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DOI
10.4324/9780415249126-C025-1
DOI: 10.4324/9780415249126-C025-1
Version: v1,  Published online: 1998
Retrieved September 24, 2020, from https://www.rep.routledge.com/articles/thematic/molinism/v-1

Article Summary

Molinism, named after Luis de Molina, is a theological system for reconciling human freedom with God’s grace and providence. Presupposing a strongly libertarian account of freedom, Molinists assert against their rivals that the grace whereby God cooperates with supernaturally salvific acts is not intrinsically efficacious. To preserve divine providence and foreknowledge, they then posit ‘middle knowledge’, through which God knows, prior to his own free decrees, how any possible rational agent would freely act in any possible situation. Beyond this, they differ among themselves regarding the ground for middle knowledge and the doctrines of efficacious grace and predestination.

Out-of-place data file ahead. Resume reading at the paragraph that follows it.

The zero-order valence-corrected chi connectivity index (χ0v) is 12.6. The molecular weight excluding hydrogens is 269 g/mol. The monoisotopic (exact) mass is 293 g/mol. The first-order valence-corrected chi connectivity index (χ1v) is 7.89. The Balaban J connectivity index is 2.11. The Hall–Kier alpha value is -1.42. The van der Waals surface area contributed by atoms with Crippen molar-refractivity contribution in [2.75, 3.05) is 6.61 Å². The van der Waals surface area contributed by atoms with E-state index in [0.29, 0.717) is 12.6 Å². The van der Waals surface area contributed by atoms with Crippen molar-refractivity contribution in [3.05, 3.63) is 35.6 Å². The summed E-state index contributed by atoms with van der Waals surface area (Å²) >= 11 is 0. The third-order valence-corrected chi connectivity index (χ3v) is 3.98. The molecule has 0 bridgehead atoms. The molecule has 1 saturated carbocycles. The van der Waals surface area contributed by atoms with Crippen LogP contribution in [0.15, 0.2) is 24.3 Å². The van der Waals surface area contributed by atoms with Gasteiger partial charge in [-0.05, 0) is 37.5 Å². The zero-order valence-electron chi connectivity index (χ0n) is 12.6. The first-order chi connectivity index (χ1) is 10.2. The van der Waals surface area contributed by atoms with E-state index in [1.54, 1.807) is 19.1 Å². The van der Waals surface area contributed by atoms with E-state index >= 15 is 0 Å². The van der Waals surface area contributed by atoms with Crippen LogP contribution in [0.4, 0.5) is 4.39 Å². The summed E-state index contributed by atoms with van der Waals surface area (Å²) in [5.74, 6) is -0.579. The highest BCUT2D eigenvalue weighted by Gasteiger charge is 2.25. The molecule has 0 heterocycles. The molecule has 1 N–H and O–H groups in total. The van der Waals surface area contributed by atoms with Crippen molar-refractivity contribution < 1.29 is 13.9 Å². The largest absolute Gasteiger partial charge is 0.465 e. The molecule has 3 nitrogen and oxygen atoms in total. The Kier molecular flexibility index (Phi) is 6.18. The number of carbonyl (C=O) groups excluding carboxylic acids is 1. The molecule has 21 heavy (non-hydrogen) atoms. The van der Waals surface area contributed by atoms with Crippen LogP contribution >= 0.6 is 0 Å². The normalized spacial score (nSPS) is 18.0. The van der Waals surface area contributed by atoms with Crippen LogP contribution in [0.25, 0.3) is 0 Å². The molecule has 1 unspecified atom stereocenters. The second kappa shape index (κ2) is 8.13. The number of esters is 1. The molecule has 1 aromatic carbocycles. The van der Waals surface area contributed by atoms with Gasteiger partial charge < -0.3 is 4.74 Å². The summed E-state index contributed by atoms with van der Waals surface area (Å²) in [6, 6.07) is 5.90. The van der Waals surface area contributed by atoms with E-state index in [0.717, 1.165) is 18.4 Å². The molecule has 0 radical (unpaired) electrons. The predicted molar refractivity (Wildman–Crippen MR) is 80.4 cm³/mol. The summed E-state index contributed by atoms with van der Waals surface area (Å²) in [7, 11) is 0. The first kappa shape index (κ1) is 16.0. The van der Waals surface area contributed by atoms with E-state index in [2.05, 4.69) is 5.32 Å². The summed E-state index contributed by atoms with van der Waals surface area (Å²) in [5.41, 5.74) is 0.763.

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Citing this article:
Freddoso, Alfred J.. Molinism, 1998, doi:10.4324/9780415249126-C025-1. Routledge Encyclopedia of Philosophy, Taylor and Francis, https://www.rep.routledge.com/articles/thematic/molinism/v-1.
Copyright © 1998-2020 Routledge.

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